Do you use mathematical discussions to increase engagement in your classroom? In this Front and Center article, authors provide a discourse tool that can be used to reveal potential biases found in the implementation of the Five Practices.
Ashley Schmidt, Treshonda Rutledge, Tandrea Fulton, and Sarah B. Bush
Victoria R. Jacobs, Susan B. Empson, Joan M. Case, Amy Dunning, Naomi A. Jessup, Gladys Krause, and D’Anna Pynes
The authors introduce an activity involving “follow-up equations” to connect with ideas children have already expressed during fraction problem solving.
Sara Gartland, Shellee Wong, and Laurie Silverstein
Co-teachers in a ninth-grade algebra 1 class offered instruction that integrates mathematical learning with social and emotional learning during hybrid (online and face-to-face) class meetings, promoting healing and positive identity development among students.
José Martínez Hinestroza and Vanessa Abreu
Children analyzed data to read their bodies and manage their emotions. To avoid controlling children’s bodies and emotions, the authors encourage teachers to embrace children’s unanticipated responses.
Kathryn Lavin Brave and Jillian Miller
Two teachers describe how to use Fermi Questions to illuminate the connections between the Standards for Mathematical Practice and the social and emotional learning competencies.
Sarah Quebec Fuentes
Learn about strategies and tools to examine and improve your practice with respect to fostering equitable small-group, student-to-student discourse.
Deanna Pecaski McLennan
Use the language of mathematics to explore diversity in kindergarten.
Kevin Voogt and Kristen Bieda
This article explores one novice mathematics teacher educator’s initial use of the Mathematical Quality in Planning Protocol, an innovative tool that was developed to assist in providing feedback on the mathematical quality of novice mathematics teachers’ lesson plans. The protocol was devised to help mathematics teacher educators bridge the gap between prospective teachers’ mathematical content knowledge and their mathematical content knowledge for teaching. Results of our analysis on an initial use of the protocol point to its potential as a tool to help mathematics teacher educators direct their feedback from being overly focused on the pedagogical aspects of the lesson (e.g., timing, planned activities) to the mathematical content prospective teachers are attempting to teach (e.g., anticipated student solutions, problem-solving strategies).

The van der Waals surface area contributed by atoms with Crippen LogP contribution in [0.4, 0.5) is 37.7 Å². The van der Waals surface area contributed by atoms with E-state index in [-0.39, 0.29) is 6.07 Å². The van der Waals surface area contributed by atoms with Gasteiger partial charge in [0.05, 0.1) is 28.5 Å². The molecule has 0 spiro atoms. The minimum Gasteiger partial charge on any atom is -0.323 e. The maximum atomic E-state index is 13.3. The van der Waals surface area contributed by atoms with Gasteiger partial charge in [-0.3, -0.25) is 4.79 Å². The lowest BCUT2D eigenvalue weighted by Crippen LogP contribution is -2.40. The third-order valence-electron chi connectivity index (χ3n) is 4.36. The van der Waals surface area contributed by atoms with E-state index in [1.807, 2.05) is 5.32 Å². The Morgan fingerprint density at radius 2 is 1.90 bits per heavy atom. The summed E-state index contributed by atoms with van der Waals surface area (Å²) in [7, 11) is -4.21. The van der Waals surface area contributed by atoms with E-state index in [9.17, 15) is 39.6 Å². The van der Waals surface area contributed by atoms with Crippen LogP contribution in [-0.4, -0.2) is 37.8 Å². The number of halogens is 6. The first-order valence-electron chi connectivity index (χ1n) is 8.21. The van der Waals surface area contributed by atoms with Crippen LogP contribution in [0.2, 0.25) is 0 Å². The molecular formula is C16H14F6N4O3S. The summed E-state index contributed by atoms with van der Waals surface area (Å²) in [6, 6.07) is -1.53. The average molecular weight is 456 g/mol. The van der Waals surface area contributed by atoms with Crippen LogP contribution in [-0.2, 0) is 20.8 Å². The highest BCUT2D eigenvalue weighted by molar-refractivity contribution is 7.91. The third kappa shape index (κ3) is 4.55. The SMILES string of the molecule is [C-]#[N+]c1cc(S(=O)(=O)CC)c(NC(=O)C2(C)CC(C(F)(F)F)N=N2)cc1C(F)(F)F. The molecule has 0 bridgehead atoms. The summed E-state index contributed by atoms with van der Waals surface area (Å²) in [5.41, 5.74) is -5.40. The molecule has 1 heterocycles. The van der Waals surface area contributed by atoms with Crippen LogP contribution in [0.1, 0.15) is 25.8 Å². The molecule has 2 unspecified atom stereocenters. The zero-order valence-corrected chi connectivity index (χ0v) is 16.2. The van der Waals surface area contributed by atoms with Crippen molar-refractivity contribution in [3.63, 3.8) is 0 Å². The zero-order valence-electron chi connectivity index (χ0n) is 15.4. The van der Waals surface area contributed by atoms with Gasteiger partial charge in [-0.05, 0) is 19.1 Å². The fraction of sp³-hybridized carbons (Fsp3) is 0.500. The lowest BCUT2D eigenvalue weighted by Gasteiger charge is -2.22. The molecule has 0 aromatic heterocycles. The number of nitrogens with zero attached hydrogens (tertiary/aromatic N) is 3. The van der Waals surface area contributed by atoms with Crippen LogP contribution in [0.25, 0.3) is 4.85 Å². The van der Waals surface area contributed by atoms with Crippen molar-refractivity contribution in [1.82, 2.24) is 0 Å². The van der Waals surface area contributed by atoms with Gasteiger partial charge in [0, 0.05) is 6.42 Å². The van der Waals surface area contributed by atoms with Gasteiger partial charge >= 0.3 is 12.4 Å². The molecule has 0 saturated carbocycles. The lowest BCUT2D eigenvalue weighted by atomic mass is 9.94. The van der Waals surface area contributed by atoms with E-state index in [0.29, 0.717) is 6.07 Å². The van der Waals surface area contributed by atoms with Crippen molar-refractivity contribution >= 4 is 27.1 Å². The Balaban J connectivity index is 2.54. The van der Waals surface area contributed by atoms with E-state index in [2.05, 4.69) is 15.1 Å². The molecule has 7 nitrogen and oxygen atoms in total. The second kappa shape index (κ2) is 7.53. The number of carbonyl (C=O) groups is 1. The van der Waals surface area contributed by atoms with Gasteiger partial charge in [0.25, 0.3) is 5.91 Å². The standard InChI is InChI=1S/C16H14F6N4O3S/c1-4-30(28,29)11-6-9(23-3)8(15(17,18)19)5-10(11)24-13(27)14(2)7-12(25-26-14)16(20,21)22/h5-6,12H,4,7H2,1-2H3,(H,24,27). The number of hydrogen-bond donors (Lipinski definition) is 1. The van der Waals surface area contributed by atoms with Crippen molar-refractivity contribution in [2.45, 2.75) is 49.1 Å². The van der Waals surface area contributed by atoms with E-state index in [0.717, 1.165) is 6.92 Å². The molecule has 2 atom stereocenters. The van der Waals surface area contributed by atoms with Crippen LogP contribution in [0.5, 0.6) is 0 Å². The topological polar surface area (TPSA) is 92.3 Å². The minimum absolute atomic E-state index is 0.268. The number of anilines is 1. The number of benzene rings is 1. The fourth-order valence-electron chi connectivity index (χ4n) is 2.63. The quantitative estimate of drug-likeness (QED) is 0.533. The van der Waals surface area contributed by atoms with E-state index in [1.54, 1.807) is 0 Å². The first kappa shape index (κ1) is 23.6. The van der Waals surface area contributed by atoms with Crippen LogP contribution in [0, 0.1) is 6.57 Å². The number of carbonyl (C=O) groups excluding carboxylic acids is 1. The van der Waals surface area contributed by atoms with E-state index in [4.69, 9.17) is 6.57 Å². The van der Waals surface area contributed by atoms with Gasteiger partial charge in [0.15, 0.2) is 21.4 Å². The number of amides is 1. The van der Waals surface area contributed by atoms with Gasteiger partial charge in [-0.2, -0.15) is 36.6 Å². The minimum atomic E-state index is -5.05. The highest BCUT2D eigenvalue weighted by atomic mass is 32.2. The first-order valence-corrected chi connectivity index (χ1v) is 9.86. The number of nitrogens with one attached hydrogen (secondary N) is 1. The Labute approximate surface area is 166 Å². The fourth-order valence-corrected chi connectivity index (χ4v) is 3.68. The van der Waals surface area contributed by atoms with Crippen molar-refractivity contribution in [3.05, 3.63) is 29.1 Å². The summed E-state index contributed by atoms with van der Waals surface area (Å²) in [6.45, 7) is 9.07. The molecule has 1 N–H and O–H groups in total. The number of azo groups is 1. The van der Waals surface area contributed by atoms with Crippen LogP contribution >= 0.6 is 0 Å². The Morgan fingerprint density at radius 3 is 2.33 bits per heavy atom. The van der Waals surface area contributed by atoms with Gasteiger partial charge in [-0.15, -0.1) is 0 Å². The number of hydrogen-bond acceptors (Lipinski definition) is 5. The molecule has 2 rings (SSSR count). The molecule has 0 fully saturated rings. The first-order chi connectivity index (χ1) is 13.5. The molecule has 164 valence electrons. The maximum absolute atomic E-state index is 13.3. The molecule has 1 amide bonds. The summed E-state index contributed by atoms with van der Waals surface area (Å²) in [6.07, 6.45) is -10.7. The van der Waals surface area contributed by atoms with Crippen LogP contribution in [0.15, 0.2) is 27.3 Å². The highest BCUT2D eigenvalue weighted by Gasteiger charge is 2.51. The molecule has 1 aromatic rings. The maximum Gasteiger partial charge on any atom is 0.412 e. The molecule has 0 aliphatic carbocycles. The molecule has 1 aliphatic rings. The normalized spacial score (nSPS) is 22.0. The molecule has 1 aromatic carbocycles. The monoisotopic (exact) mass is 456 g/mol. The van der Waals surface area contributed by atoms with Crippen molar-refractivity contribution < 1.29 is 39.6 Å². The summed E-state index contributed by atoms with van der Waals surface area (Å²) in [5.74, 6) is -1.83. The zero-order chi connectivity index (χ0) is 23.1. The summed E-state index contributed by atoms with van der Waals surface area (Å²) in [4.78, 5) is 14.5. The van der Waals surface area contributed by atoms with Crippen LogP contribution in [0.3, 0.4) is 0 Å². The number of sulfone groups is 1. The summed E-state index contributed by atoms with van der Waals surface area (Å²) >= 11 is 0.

Amanda T. Sugimoto
Mathematics standards and practices highlight the vital role that language plays in mathematics education. However, there remains a common misconception that mathematics is somehow language-free or less linguistically demanding than other content areas. This qualitative study describes an intervention implemented in six elementary mathematics methods courses. The intervention was designed to attune prospective teachers’ noticing to the language modalities and supports in mathematics teaching and learning. The intervention began with an observation tool that prospective teachers completed in their field placement classrooms. This article classifies prospective teachers’ noticings and explicates how these noticing became a pedagogical catalyst for further learning and discussion in subsequent mathematics methods classes.
This department provides a space for current and past PK–12 teachers of mathematics to connect with other teachers of mathematics through their stories that lend personal and professional support.